This is only a glimpse of what life with 5G could look like. More significant than its increased speed, 5G provides new radio technologies for low-cost, long‑life battery-powered sensors. These sensors will massively increase the number of devices that could simultaneously connect to the network and provide extremely low latency, resulting in hardly any delay for users.
“Because of cost or availability of service, many people in dense urban and rural areas only access the internet via their mobile device,” says Matt Olson, projects director in the Networks, Integration & Automation department at Burns & McDonnell. “The deployment of 5G will provide all users with connections as fast as wired, and in more places than we could take the wired network, at the same cost of their mobile service today.”
Going the Distance
Significant planning is underway to develop the 5G infrastructure and hardware needed to unlock more mobile bandwidth and push data facilities to take on higher volumes of data.
5G will be the first mobile network to tap into the millimeter wave (mmWave) spectrum providing high‑precision and low latency. It will be game‑changing for both those using the data and those providing it. Because these high frequencies require a pure line of sight between the antenna and the device to be effective, antennas need to be strategically placed, such as high on utility poles.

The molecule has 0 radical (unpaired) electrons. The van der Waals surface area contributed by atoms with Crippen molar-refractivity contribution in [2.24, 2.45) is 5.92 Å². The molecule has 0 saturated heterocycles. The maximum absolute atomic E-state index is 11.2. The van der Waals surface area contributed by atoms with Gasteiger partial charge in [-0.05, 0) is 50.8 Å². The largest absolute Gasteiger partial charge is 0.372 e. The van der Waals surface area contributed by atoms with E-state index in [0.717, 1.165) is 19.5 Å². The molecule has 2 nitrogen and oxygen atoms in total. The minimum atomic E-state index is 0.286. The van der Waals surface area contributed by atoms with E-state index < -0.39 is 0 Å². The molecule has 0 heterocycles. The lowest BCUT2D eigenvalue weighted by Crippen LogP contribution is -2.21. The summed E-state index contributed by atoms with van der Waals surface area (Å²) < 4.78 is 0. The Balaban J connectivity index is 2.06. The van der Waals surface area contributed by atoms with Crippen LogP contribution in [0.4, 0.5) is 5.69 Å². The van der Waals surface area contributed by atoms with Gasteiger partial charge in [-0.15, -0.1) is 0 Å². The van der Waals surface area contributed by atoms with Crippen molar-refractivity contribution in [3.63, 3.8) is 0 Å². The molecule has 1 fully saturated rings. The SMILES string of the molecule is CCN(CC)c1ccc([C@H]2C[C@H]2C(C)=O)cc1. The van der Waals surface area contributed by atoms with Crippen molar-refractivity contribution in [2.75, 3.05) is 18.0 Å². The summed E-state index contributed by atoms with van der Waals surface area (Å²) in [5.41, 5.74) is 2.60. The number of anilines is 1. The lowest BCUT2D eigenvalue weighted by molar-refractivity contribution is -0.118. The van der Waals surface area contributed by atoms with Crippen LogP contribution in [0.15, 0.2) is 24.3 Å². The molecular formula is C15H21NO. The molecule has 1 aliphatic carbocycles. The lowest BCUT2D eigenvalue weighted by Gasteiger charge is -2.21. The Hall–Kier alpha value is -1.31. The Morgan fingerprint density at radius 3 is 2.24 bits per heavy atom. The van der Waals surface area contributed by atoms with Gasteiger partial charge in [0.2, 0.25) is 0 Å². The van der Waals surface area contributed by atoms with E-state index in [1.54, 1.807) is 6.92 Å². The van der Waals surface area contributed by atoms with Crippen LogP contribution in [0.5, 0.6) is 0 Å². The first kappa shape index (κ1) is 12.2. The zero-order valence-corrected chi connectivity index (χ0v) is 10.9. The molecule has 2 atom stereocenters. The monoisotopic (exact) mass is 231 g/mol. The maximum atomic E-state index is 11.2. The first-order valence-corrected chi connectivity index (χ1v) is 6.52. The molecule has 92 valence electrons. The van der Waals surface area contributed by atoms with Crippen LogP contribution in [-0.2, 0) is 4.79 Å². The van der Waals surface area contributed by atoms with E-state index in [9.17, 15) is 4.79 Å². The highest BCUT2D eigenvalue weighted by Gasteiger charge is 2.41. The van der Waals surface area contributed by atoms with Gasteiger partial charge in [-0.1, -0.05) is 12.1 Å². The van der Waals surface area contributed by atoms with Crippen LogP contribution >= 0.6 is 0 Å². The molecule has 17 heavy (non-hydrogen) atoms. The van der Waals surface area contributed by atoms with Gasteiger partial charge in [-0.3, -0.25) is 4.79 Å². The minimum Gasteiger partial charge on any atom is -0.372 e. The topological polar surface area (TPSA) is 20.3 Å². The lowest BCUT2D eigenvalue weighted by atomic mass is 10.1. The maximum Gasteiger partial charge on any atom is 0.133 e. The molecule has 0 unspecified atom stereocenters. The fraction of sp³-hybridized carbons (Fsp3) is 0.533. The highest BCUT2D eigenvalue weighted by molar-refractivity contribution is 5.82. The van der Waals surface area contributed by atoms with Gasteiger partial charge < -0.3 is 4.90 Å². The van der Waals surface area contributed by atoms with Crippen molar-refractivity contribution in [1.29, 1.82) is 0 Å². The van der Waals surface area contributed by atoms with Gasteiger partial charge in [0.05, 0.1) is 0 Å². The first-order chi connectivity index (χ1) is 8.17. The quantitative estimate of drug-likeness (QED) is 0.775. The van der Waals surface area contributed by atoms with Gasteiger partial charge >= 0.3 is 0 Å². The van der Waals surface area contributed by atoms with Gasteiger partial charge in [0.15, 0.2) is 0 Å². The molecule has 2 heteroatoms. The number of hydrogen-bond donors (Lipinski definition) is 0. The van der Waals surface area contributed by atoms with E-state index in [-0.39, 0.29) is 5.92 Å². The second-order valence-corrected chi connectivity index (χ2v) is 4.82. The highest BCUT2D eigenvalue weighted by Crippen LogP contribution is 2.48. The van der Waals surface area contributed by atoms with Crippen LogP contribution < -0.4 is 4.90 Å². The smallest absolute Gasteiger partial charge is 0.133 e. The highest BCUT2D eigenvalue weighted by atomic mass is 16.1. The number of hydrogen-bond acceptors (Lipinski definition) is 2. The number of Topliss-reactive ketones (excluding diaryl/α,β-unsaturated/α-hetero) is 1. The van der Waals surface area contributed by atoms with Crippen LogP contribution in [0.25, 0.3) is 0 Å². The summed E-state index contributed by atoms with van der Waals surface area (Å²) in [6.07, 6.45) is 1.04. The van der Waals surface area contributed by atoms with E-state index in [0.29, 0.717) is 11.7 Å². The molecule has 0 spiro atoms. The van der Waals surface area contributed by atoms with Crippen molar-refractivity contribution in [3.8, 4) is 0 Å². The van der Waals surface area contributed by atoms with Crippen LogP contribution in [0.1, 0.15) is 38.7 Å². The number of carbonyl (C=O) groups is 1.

“We’re still going to have a need for massive data centers that aren’t so time-sensitive, but we’re also going to see new types of data centers that are much closer to the user through edge computing,” says Robert Bonar, a regional practice manager at Burns & McDonnell who specializes in managing data center design and construction.
Today, networks are supported by large hyperscale data centers with thousands of server racks. Moving forward, a data hub the size of a backpack could cache Netflix shows, and a shipping container‑sized facility hosting 15 server racks might provide signals to trash receptacle sensors to inform a city’s waste collection plan.
Where the infrastructure to support mmWave is not feasible because of obstructions like trees or buildings, 5G will rely on both low- and mid-band spectrum. Low-band spectrum allows signals to travel farther without line-of-sight issues and enables the use of sensor devices. With the right infrastructure in place, 5G networks will understand the type of data being requested and will switch to different modes to support devices.
As major communications carriers and utilities begin to deploy 5G, the key to maintenance and sustainability will be to remain adaptable and responsive as users discover how 5G can improve their lives. Collaboration is required among the major players for 5G deployment. As utilities work to strengthen their resilience against outages — through an investment in batteries, for example — utilities and communication companies could consider options to place batteries at cell towers to benefit both the power and communications networks.
5G is about meeting the demands of users, wherever they are and with quality data that suits their needs.
“It’s usually a missing link — like 5G, in this case — that enables people to do things they never could have dreamed of doing before,” Bonar says.